Refinancing a car loan can decrease your interest rate, adjust your terms and save you money over the length of your loan. But if you’re stuck with bad credit, refinancing may be a bit more complicated.
Why Refinance an Auto Loan?
The purpose of an auto loan refinance is to get a lower interest rate or adjust the terms of your current auto loan, allowing you to pay off your loan quicker or in a more manageable fashion. Lowering your interest rate could mean you allocate a few more dollars into your pocket each month because of lower monthly car payments. You could also maintain the same loan payment amount or increase it to help pay off your loan faster.
Car loan refinancing could help you save money over the original loan or simply free up some room in your budget to pay off other high-interest debts. During the application process, you’ll need to closely compare loan options from new lenders, keeping a particular eye out for better terms and more competitive rates over the life of the loan. These will keep your monthly payment down.
Auto Refinancing Options if You Have Bad Credit
If you are seriously considering refinancing your auto loan, you have a few options on how to go about it. First, there is your current lender, but you should always look around for better deals. There are many online options available, plus credit unions, which can have some of the best rates available if you are a member.
Your Existing Lender
Contact your current lender and ask about refinancing options. However, don’t just stop there. Shop around to see if you can get an even better refinancing deal before committing to one. Any new lender willing to offer you a refinancing deal will work with you to try and make the process as seamless as possible.
Best Auto Refinance Lending Options
Shopping around online to compare offers can help ensure you get the best rate and terms for your loan. Several online lenders offer auto refinancing to people with bad credit, including:
Auto Credit Express
Auto Credit Express first requires you to fill out their refinance request form where you enter your contact information, your housing expenses, and your monthly income. Once you fill out all the information, they’ll be in contact about loan terms. Auto Credit Express is ready to work with those even with a low credit score.
Capital One will ask you what you want to prioritize when it comes to refinancing — saving money, paying off your loan quicker, or lowering your APR. After putting in your car loan information, they will show you what you could potentially save. If you agree to terms with Capital One, they’ll take care of your old auto loan and assist in the transfer process.
To qualify for refinancing with Capital One, your vehicle must be 10 years old or newer, your current loan must have between $7500 and $50,000 left to pay off, you must be up to date on payments, and the vehicle must still be in production.
LendingClub offers refinancing if your vehicle is 10 years old or newer, has under 120,000 miles, your current loan has $4000-$55,000 left on it, and you have at least 24 months of payments remaining.
MyAutoLoan will present you with up to four refinancing options once you fill out your loan and vehicle information.
RoadLoans has teamed up with Chrysler Capital to manage their auto refinance loans. Simply fill out the form and see what you qualify for.
After filling out the necessary personal and vehicle information, OpenRoad Lending should get back to you with what you qualify for in just a couple hours.
Local Credit Unions and Other Financial Institutions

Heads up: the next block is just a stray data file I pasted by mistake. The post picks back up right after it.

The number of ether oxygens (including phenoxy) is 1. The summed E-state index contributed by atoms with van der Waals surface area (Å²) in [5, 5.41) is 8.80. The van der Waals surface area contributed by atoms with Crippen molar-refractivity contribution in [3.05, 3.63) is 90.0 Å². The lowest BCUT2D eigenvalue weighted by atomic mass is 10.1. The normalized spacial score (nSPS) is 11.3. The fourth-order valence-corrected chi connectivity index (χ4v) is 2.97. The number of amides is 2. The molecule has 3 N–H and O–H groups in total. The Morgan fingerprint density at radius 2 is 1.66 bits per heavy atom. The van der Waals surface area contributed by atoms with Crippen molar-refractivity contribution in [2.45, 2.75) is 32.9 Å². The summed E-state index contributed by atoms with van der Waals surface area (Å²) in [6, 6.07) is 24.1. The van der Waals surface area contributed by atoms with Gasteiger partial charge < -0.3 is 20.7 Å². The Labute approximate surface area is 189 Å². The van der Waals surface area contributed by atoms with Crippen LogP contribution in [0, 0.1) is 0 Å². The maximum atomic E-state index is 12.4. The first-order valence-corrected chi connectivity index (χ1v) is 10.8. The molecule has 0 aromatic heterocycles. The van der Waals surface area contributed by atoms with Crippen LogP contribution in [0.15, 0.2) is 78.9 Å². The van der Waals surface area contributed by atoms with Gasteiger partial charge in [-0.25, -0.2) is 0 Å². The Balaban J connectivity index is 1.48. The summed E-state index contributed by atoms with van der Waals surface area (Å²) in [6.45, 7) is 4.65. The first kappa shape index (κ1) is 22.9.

If you are a member of a credit union you can benefit from superb refinance options. Credit unions usually offer better rates, less fees, and are more willing to work with borrowers who have lower credit scores. You can also always try your local bank and see what they offer.
Borrowers looking to refinance their auto loan should consider all of the above options to see which one offers them the best deal.
What You Need to Know About Auto Loan Refinancing
Before deciding to refinance your auto loan, make sure you consider all the factors that go into the process. Including:
Loan amounts: This is the amount left on your car loan and will play a factor in how much your monthly payment will be when you refinance. If you have too little or too much left to repay, you may not qualify for certain refinance options.
Rates: Your interest rate is the biggest factor in terms of how much you’ll end up paying on your loan. If you already have a relatively low interest rate, it might be best just to stick with it. Otherwise, do what you can to improve your credit score prior to refinancing to qualify for the lowest rate possible.
Repayment terms: If you feel like you’re paying too much per month, you can look for repayment options, which lower your payment amount. Be aware that lowering this will inevitably prolong the length of your loan, making you pay more overall.
Credit score requirements: In order to qualify for the best refinancing options, your credit score must meet a certain standard. Before you start shopping, get your annual credit reports to review your credit history and check your official scores for free. Fix any errors you see and work on improving your credit score before you select any refinancing options.
Car requirements: Depending on the car you’re looking to refinance, there may be some hiccups in the process. Many lenders require cars that are 10 years old or newer, are below a certain mileage number, or that the model is still in production.
Always keep in mind that when you apply for refinancing or a new loan, the lender will conduct a credit inquiry, which can take a few points off your credit score. If yours is already low, this is even more of an incentive to boost your score in the meantime.
If you’re looking to refinance your auto loan, don’t make these common mistakes:
What Happens if You Refinance Your Auto Loan With Bad Credit
For borrowers with a FICO score between 300-579, you’ll only be eligible for a subprime or even a deep subprime auto loan rate. Lenders don’t have strict cutoffs for considering someone a subprime borrower, but the term typically applies to those with credit scores ranging from 550-650. Any score below 550 puts you into the deep subprime category.
If you have bad credit, refinancing might not be worth it unless you can get a better interest rate or loan term than what you currently have. Otherwise, you may only be offered rates that are on par with your current loan or are even more unfavorable.
How Will My Credit Score Affect My APR?